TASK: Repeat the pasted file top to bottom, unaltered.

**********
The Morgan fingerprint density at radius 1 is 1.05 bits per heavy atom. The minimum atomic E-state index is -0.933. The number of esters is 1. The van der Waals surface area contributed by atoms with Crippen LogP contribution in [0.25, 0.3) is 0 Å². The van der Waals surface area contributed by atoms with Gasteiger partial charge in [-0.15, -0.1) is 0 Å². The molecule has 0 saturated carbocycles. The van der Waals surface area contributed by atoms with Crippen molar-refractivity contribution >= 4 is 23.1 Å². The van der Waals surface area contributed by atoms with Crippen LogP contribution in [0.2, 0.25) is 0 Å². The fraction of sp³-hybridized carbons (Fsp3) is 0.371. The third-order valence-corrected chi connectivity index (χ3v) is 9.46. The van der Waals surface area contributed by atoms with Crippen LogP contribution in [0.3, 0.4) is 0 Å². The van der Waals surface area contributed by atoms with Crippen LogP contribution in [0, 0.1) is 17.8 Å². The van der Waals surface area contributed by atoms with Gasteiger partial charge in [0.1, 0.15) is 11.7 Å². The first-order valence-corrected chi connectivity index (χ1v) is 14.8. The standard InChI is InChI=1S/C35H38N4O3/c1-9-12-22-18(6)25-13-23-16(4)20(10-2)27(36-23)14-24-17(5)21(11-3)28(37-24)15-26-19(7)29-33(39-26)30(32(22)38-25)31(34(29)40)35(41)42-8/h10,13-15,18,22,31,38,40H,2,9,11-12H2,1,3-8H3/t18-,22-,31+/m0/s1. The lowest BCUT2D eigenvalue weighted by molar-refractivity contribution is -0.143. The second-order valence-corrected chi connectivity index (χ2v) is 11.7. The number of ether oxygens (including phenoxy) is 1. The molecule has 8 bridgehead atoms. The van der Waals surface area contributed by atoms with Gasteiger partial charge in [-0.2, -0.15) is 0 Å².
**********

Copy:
The Morgan fingerprint density at radius 1 is 1.05 bits per heavy atom. The minimum atomic E-state index is -0.933. The number of esters is 1. The van der Waals surface area contributed by atoms with Crippen LogP contribution in [0.25, 0.3) is 0 Å². The van der Waals surface area contributed by atoms with Gasteiger partial charge in [-0.15, -0.1) is 0 Å². The molecule has 0 saturated carbocycles. The van der Waals surface area contributed by atoms with Crippen molar-refractivity contribution >= 4 is 23.1 Å². The van der Waals surface area contributed by atoms with Crippen LogP contribution in [0.2, 0.25) is 0 Å². The fraction of sp³-hybridized carbons (Fsp3) is 0.371. The third-order valence-corrected chi connectivity index (χ3v) is 9.46. The van der Waals surface area contributed by atoms with Crippen LogP contribution in [0.3, 0.4) is 0 Å². The van der Waals surface area contributed by atoms with Crippen LogP contribution in [0, 0.1) is 17.8 Å². The van der Waals surface area contributed by atoms with Gasteiger partial charge in [0.1, 0.15) is 11.7 Å². The first-order valence-corrected chi connectivity index (χ1v) is 14.8. The standard InChI is InChI=1S/C35H38N4O3/c1-9-12-22-18(6)25-13-23-16(4)20(10-2)27(36-23)14-24-17(5)21(11-3)28(37-24)15-26-19(7)29-33(39-26)30(32(22)38-25)31(34(29)40)35(41)42-8/h10,13-15,18,22,31,38,40H,2,9,11-12H2,1,3-8H3/t18-,22-,31+/m0/s1. The lowest BCUT2D eigenvalue weighted by molar-refractivity contribution is -0.143. The second-order valence-corrected chi connectivity index (χ2v) is 11.7. The number of ether oxygens (including phenoxy) is 1. The molecule has 8 bridgehead atoms. The van der Waals surface area contributed by atoms with Gasteiger partial charge in [-0.2, -0.15) is 0 Å².